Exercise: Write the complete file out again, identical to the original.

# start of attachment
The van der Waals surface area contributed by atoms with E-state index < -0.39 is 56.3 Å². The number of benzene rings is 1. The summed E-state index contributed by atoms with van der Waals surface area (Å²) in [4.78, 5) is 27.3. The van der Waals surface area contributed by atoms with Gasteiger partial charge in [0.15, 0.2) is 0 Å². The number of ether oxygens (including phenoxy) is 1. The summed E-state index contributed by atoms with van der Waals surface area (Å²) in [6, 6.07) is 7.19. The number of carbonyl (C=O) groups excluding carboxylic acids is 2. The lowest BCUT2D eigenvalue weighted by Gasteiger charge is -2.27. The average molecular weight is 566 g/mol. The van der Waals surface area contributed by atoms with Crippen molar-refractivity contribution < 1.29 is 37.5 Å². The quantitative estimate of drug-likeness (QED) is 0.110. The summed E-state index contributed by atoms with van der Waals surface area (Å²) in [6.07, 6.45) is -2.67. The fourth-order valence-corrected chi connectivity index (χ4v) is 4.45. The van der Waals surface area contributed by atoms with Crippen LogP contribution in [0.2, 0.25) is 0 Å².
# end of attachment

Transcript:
The van der Waals surface area contributed by atoms with E-state index < -0.39 is 56.3 Å². The number of benzene rings is 1. The summed E-state index contributed by atoms with van der Waals surface area (Å²) in [4.78, 5) is 27.3. The van der Waals surface area contributed by atoms with Gasteiger partial charge in [0.15, 0.2) is 0 Å². The number of ether oxygens (including phenoxy) is 1. The summed E-state index contributed by atoms with van der Waals surface area (Å²) in [6, 6.07) is 7.19. The number of carbonyl (C=O) groups excluding carboxylic acids is 2. The lowest BCUT2D eigenvalue weighted by Gasteiger charge is -2.27. The average molecular weight is 566 g/mol. The van der Waals surface area contributed by atoms with Crippen molar-refractivity contribution < 1.29 is 37.5 Å². The quantitative estimate of drug-likeness (QED) is 0.110. The summed E-state index contributed by atoms with van der Waals surface area (Å²) in [6.07, 6.45) is -2.67. The fourth-order valence-corrected chi connectivity index (χ4v) is 4.45. The van der Waals surface area contributed by atoms with Crippen LogP contribution in [0.2, 0.25) is 0 Å².